It’s not uncommon to confuse “user experience” with “user interface” — after all it’s a big part of what users interact with while experiencing digital products and services. But the UI is just one piece of the puzzle.

“Interface is a component of user experience, but there’s much more,” says Peter Merholz, founding partner and president of Adaptive PathChristian Crumlish, curator of the Yahoo! Design Pattern Library, explains that design “isn’t about cosmetics, pixel-pushing, and button placement. It’s holistic and it’s everyone’s concern, not just the realm of ‘artistic’ types.”

Dan Saffer, founder and principal at Kicker Studio, agrees that it’s common for design to be mistaken for being solely about decoration or styling. “I’ve had clients tell me not to worry about what their strategy is,” he says, “because why would a designer care about that? UX is more than just skin deep.”

2. …a step in the process

It is the process. In order to create a great experience for your users, not just design something that we’d like to use, we need to keep listening and iterating. It doesn’t have to be a rigid process, but it does need to exist.

“User experience design isn’t a checkbox,” says Liz Danzico, an independent user experience consultant and chairperson of the new MFA in Interaction Design program at the School of Visual Arts. “You don’t do it and then move on. It needs to be integrated into everything you do.”

Dan Brown, co-founder and principal at EightShapes notes, “Most [clients] expect experience design to be a discrete activity, solving all their problems with a single functional specification or a single research study. It must be an ongoing effort, a process of continually learning about users, responding to their behaviors, and evolving the product or service.”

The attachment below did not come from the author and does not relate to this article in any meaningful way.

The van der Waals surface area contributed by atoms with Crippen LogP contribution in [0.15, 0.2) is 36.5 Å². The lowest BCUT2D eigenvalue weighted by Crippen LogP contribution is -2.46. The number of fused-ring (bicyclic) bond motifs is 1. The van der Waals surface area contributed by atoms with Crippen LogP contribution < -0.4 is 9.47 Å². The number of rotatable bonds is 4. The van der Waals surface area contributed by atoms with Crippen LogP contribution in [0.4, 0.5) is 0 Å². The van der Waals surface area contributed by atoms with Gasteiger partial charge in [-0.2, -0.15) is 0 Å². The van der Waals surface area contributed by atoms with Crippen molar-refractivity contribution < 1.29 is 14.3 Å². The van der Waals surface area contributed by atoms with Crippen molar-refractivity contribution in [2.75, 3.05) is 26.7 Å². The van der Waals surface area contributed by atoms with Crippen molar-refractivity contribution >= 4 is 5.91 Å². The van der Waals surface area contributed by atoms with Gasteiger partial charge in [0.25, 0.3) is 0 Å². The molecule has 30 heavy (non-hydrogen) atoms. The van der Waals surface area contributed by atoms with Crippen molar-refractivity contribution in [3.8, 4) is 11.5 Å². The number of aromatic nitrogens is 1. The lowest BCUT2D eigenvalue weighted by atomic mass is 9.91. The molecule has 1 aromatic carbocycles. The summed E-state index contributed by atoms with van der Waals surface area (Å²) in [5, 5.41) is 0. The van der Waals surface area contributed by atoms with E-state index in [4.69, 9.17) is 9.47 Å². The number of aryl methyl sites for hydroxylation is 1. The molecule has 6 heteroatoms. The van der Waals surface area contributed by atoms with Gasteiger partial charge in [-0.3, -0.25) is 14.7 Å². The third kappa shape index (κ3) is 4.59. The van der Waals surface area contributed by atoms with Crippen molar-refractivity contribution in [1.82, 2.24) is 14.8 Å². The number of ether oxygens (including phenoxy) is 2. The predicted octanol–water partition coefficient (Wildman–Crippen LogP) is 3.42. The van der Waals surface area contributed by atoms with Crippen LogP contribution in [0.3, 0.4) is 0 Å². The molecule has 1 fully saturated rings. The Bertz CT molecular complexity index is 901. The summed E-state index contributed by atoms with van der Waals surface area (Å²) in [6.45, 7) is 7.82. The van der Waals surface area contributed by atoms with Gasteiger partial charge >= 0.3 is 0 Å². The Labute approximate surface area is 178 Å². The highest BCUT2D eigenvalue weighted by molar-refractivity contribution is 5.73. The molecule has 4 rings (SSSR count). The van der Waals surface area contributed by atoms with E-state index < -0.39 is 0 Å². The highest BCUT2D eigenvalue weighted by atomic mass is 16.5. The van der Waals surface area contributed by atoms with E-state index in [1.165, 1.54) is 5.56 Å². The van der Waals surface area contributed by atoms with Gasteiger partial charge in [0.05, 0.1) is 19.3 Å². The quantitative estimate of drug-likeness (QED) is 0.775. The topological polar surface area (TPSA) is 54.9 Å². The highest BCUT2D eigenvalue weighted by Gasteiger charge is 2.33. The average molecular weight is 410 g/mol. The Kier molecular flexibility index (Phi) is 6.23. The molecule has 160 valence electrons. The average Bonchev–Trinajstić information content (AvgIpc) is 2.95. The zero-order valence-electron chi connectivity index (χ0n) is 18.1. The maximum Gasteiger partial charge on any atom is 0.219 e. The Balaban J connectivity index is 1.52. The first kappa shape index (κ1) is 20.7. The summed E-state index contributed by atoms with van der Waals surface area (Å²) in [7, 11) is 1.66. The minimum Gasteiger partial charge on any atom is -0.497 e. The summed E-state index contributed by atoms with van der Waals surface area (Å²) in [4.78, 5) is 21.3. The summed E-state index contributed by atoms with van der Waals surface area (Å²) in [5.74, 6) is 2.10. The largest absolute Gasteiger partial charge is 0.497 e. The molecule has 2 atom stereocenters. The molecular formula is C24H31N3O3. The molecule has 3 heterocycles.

3. …about technology

User experience isn’t even about technology, says Mario Bourque, manager of information architecture and content management at Trapeze Group. “It’s about how we live. It’s about everything we do; it surrounds us.”

faucetLike a painter uses paint to communicate concepts and emotions, user experience designers use technology to help people accomplish their goals. But the primary objective is to help people, not to make great technology.

“User experience design is not limited to the confines of the computer. It doesn’t even need a screen,” argues Bill DeRouchey, director of interaction design at Ziba Design. “User experience is any interaction with any product, any artifact, any system.”

Really, a user experience designer could help to improve a person’s experience with just about anything — a doorknob, a faucet, a shopping cart. We just don’t typically refer to the people using those things as “users,” but they are.

4. …just about usability

“People often think that [UX design] is a way to make products that suck into products that don’t suck by dedicating resources to the product’s design,” says Chris Fahey, founding partner and principal of Behavior. Making stuff easy and intuitive is far from our only goal. In order to get people to change their behavior, we need to create stuff they want to use, too.

David Malouf, professor of interaction design at Savannah College of Art & Design, explains that “while usability is important, its focus on efficiency and effectiveness seems to blur the other important factors in UX, which include learnability and visceral and behavioral emotional responses to the products and services we use.” Not everything has to be dead simple if it can be easily learned, and it’s critical that the thing be appealing or people might never interact with it in the first place.

“Usability is not a synecdoche for UX,” asserts Will Evans, principal user experience architect at Semantic Foundry. He points to Peter Morville’s UX honeycomb, which in addition to usable, recognizes useful, desirable, accessible, credible, findable, and ultimately valuable as the essential facets of user experience.

5. …just about the user